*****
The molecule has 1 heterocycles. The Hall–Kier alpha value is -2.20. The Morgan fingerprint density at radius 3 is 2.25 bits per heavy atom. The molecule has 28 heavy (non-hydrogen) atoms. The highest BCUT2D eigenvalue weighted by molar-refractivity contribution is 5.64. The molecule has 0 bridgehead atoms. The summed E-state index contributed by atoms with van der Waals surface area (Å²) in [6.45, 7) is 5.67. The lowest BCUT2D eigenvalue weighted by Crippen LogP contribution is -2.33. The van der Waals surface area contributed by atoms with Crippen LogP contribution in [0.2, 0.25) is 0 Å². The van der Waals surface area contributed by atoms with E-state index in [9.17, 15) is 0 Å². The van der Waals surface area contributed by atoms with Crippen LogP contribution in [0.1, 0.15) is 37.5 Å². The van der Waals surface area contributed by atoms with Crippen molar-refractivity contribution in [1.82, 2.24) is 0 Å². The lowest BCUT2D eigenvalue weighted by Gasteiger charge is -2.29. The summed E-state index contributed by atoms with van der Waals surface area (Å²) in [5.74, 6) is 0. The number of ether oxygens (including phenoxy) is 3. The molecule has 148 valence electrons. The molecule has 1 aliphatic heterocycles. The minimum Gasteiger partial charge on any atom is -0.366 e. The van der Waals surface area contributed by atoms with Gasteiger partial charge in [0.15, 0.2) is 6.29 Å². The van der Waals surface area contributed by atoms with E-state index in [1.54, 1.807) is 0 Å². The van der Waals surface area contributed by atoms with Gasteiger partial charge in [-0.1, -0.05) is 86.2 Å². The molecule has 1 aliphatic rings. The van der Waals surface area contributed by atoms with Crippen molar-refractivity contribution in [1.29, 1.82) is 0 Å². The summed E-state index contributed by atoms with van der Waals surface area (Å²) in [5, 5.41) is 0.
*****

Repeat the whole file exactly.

The molecule has 1 heterocycles. The Hall–Kier alpha value is -2.20. The Morgan fingerprint density at radius 3 is 2.25 bits per heavy atom. The molecule has 28 heavy (non-hydrogen) atoms. The highest BCUT2D eigenvalue weighted by molar-refractivity contribution is 5.64. The molecule has 0 bridgehead atoms. The summed E-state index contributed by atoms with van der Waals surface area (Å²) in [6.45, 7) is 5.67. The lowest BCUT2D eigenvalue weighted by Crippen LogP contribution is -2.33. The van der Waals surface area contributed by atoms with Crippen LogP contribution in [0.2, 0.25) is 0 Å². The van der Waals surface area contributed by atoms with E-state index in [9.17, 15) is 0 Å². The van der Waals surface area contributed by atoms with Crippen LogP contribution in [0.1, 0.15) is 37.5 Å². The van der Waals surface area contributed by atoms with Crippen molar-refractivity contribution in [1.82, 2.24) is 0 Å². The lowest BCUT2D eigenvalue weighted by Gasteiger charge is -2.29. The summed E-state index contributed by atoms with van der Waals surface area (Å²) in [5.74, 6) is 0. The number of ether oxygens (including phenoxy) is 3. The molecule has 148 valence electrons. The molecule has 1 aliphatic heterocycles. The minimum Gasteiger partial charge on any atom is -0.366 e. The van der Waals surface area contributed by atoms with Gasteiger partial charge in [0.15, 0.2) is 6.29 Å². The van der Waals surface area contributed by atoms with E-state index in [1.54, 1.807) is 0 Å². The van der Waals surface area contributed by atoms with Gasteiger partial charge in [-0.1, -0.05) is 86.2 Å². The molecule has 1 aliphatic rings. The van der Waals surface area contributed by atoms with Crippen molar-refractivity contribution in [1.29, 1.82) is 0 Å². The summed E-state index contributed by atoms with van der Waals surface area (Å²) in [5, 5.41) is 0.